Purpose — Interprofessional primary care has the potential to optimize hospital use for acute care among people with dementia. We compared 1-year emergency department (ED) visits and hospitalizations among people with dementia enrolled in a practice having an interprofessional primary care team with those enrolled in a physician-only group practice.
Methods — A population-based, repeated cohort study design was used to extract yearly cohorts of 95,323 community-dwelling people in Ontario, Canada, newly identified in administrative data with dementia between April 1, 2005 and March 31, 2015. Patient enrollment in an interprofessional practice or a physician-only practice was determined at the time of dementia diagnosis. We used propensity score–based inverse probability weighting to compare study groups on overall and nonurgent ED visits as well as on overall and potentially avoidable hospitalizations in the 1 year following dementia diagnosis.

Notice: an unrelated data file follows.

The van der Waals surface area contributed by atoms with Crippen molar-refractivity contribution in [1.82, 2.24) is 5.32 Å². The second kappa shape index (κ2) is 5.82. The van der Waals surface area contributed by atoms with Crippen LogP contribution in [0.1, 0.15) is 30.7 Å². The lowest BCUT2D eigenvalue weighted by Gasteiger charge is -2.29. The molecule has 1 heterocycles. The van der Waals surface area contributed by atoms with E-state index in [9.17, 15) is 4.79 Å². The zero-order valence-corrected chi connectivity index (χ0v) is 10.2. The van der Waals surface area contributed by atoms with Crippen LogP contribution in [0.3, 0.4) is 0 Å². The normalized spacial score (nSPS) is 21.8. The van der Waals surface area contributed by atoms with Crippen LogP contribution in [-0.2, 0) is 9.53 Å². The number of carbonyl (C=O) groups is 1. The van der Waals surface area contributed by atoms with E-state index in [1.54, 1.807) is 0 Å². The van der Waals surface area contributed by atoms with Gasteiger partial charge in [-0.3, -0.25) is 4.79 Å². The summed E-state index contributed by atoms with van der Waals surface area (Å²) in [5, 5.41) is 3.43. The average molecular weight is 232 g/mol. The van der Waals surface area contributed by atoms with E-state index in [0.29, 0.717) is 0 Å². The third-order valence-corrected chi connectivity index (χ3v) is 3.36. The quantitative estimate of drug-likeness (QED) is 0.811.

Results — People with dementia enrolled in a practice having an interprofessional primary care team were more likely to have ED visits (relative risk = 1.03; 95% CI, 1.01-1.05) and nonurgent ED visits (relative risk = 1.22; 95% CI, 1.18-1.28) compared with those enrolled in a physician-only primary care practice. There was no evidence of an association between interprofessional primary care and hospitalization outcomes.
Conclusions — Interprofessional primary care was associated with increased ED use but not hospitalizations among people newly identified as having dementia. Although interprofessional primary care may be well suited to manage the growing and complex dementia population, a better understanding of the optimal characteristics of team-based care and the reasons leading to acute care hospital use by people with dementia is needed.
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